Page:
Last updated on October 23rd, 2023 at 08:59 pm
Growing up to 100 centimeters high, the true lavender not only cuts a fine figure in the garden with its purple or blue flowers, but is also traditionally used as a medicinal and spice plant. However, it should not be confused with lavandin (Lavandula intermedia) or high spikenard (Lavandula latifolia).
- 1 What is the right location?
- 2 How often does the true lavender need to be watered?
- 3 Do I have to fertilize the true lavender regularly?
- 4 When should you prune the true lavender?
- 5 What needs special attention when growing in a tub?
- 6 Is the true lavender hardy?
- 7 What should be considered when winter readying the true lavender?
- 8 Author
What is the right location?
Since the true lavender has its home in the Mediterranean countries, it also prefers a location that is as sunny and lean as possible.
How often does the true lavender need to be watered?
True lavender tolerates drought very well and therefore needs watering only when the substrate is already thoroughly dry. Waterlogging should be avoided at all costs.
Do I have to fertilize the true lavender regularly?
You should also be very sparing with fertilizer with true lavender, as the plant is adapted to very lean soils. Especially very nitrogenous fertilization, for example by horn shavings (26,00€ at Amazon*) or manure, should be avoided.
When should you prune the true lavender?
The true lavender becomes woody over time and then tends to become bald. For this reason, it should be cut back hard in early spring and a second time after flowering. However, you should not cut into the old wood, because lavender then sprouts again with difficulty.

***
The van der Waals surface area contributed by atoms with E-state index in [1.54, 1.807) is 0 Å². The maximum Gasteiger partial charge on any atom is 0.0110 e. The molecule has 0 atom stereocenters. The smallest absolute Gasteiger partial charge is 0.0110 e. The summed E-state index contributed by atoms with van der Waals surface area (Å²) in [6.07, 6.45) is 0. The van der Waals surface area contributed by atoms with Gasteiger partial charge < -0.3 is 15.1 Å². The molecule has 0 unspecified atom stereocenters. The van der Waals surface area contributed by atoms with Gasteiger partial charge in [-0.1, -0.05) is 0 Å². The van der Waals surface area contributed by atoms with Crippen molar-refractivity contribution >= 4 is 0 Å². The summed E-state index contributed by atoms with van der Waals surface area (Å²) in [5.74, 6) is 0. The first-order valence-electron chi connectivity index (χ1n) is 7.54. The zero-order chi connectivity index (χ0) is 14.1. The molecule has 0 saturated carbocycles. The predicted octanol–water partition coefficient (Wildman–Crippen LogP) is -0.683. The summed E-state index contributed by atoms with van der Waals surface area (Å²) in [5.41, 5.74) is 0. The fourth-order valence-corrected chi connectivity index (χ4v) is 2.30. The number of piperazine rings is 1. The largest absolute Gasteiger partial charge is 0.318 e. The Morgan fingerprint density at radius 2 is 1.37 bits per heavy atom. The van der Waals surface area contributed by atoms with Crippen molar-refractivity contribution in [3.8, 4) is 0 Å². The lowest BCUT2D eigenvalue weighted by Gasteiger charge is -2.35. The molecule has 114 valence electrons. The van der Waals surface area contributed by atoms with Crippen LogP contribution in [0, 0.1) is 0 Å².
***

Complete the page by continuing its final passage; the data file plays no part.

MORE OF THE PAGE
What needs special attention when growing in a tub?
When cultivating in a container, waterlogging is a particular problem, so good pot drainage should always be provided (for example, by clay granules or similar).
Is the true lavender hardy?
Basically, Lavandula angustifolia is less susceptible to frosty temperatures than the other lavender species. Many modern varieties have already been selected for winter hardiness and can therefore be overwintered outdoors.
What should be considered when winter readying the true lavender?
When overwintering outdoors, however, it is often not only the cold temperatures that are problematic, but also the humidity: in wet winters, drought-loving lavender de facto rots, while especially in mild winters with temperatures around freezing, the risk of withering is very high. So good protection is useful early on, with fir or spruce branches being particularly suitable. Please refrain from mulching the plant, as this will leave it too moist.
Traditionally, roses and lavender like to be planted together, but actually the two plant species do not fit together due to their very different needs in terms of location and care.